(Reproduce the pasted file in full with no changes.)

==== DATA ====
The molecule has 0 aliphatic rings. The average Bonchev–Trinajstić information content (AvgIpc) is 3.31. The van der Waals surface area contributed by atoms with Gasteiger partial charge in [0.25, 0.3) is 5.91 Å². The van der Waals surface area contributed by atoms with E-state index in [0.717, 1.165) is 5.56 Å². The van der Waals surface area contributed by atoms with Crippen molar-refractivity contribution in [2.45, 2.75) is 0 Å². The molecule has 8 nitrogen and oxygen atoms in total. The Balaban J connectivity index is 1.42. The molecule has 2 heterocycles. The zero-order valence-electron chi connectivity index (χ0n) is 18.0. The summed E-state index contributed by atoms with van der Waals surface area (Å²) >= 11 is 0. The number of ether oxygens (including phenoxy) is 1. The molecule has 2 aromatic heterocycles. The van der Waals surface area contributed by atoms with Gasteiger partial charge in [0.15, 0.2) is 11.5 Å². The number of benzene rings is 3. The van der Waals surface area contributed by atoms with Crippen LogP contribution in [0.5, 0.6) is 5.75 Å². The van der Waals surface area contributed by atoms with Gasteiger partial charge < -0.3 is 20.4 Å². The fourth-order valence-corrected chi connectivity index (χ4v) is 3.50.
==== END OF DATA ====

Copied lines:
The molecule has 0 aliphatic rings. The average Bonchev–Trinajstić information content (AvgIpc) is 3.31. The van der Waals surface area contributed by atoms with Gasteiger partial charge in [0.25, 0.3) is 5.91 Å². The van der Waals surface area contributed by atoms with E-state index in [0.717, 1.165) is 5.56 Å². The van der Waals surface area contributed by atoms with Crippen molar-refractivity contribution in [2.45, 2.75) is 0 Å². The molecule has 8 nitrogen and oxygen atoms in total. The Balaban J connectivity index is 1.42. The molecule has 2 heterocycles. The zero-order valence-electron chi connectivity index (χ0n) is 18.0. The summed E-state index contributed by atoms with van der Waals surface area (Å²) >= 11 is 0. The number of ether oxygens (including phenoxy) is 1. The molecule has 2 aromatic heterocycles. The van der Waals surface area contributed by atoms with Gasteiger partial charge in [0.15, 0.2) is 11.5 Å². The number of benzene rings is 3. The van der Waals surface area contributed by atoms with Crippen LogP contribution in [0.5, 0.6) is 5.75 Å². The van der Waals surface area contributed by atoms with Gasteiger partial charge < -0.3 is 20.4 Å². The fourth-order valence-corrected chi connectivity index (χ4v) is 3.50.